40 Weeks to Forever Podcast - EP 02
The art of breastfeeding
Bottle, Breast, or a nice little combo of both– the choice is yours!
When we decided to dig in on all things breastfeeding, we knew it was important to acknowledge the challenges some face with the entire experience. As you work to figure things out you may be mixing, boiling, sterilizing, and can't possibly imagine a life where this journey will one day become as “easy” as you thought it might be. You are tired. You don’t want to do it wrong. We get it, the struggle is real.
The good news? You are not alone. It doesn’t have to be perfect so don’t feel bad if things aren't coming as naturally and as easily as you had hoped. Eventually, you will get to the point where the breastfeeding bonding begins, and you start to enjoy the wild ride and that precious time with your little one at the breast.
In this episode, we chat with Angela Grant Buechner, President of the Canadian Lactation Consultant Association. We discuss cluster feeding, what to look for if things don’t feel right, and how to let go of the guilt when it is time to end your breastfeeding journey.
Here are some highlights from our conversation...
There is a misconception that breastfeeding will come easily and naturally to everyone. What can families do if things just aren't working for them?
I probably say it every single day, but unless you grew up in a village of topless women, watching breastfeeding your whole life, how would you know how to breastfeed? It’s not natural anymore in our society. It’s a learned skill. So I think really, with what I do every day, is trying to make people not feel guilty for needing help but also not to feel bad if it’s messy on their journey so far. Sometimes people feel like they might be judged, like, “why did you need to use formula” or, “why did you not know how to latch the baby” or whatever it is. And it’s just so important to make them understand that this is a process, and it’s hard work if you give birth and three days in you’re having trouble. You’re really sleep-deprived; you don’t know what to do. So, I think a really important part of it is just to be not judgmental about it and to help them to know these little tricks that can make such a difference.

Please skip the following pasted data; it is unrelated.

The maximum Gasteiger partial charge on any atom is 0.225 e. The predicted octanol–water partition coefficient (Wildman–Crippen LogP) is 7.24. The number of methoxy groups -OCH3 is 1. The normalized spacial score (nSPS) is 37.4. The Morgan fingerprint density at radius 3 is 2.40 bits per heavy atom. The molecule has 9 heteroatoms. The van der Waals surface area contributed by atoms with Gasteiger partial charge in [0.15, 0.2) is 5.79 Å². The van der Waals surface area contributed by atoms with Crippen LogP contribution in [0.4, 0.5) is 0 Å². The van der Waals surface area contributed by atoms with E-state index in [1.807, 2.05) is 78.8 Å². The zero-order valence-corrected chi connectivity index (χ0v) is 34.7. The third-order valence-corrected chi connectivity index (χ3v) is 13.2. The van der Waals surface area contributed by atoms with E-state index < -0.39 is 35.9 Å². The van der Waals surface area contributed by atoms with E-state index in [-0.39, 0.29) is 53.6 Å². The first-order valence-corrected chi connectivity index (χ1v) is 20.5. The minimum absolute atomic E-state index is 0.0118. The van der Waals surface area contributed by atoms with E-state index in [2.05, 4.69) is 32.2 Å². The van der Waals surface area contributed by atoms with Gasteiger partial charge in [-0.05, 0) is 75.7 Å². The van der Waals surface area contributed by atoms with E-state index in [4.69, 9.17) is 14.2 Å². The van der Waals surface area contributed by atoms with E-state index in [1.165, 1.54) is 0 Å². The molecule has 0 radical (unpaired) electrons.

I love what you said earlier about, you know, we’re not in communities where you sit around watching and seeing women breastfeed. In some circles, it’s private and personal.
Yes, and it’s hard because now people really are often sent home at 24 hours, maybe 48 hours and a lot of things aren’t happening yet necessarily like, “oh the latch looks good,” but it’s a sleepy, 12-hour old baby who really isn’t doing a whole heck of a lot. And then night number to and night number three, they’re up all night trying to cluster feed to bring your milk in. and that’s when people realize, “oh this really hurts,” or “I don’t know what I’m supposed to do to fix this latch.” So it’s true that I’m often doing convos with people on day two, three, four because they’re home and that’s when the problems show up. And a lot of times actually, it’s funny, when we have friends who maybe breastfed but never had any issues and they kind of don’t know how to help you. But it’s because they were usually in the hospital for a week, so they had that support. So, they don’t usually understand what’s the big deal, why can’t you figure this out? But it’s because home alone, within a condo, with Google and trying to figure it out. It’s so different now.
About our guestAngela is the President of the Canadian Lactation Consultant Association and is a Registered Nurse, Lactation Consultant, and NICU Doula. If you have any additional breastfeeding questions or are looking for support Angela has created a Virtual Academy that helps you navigate birth, babies, and breastfeeding. Use the code SNUGGLEBUGZ50 to get 50% off of these online courses.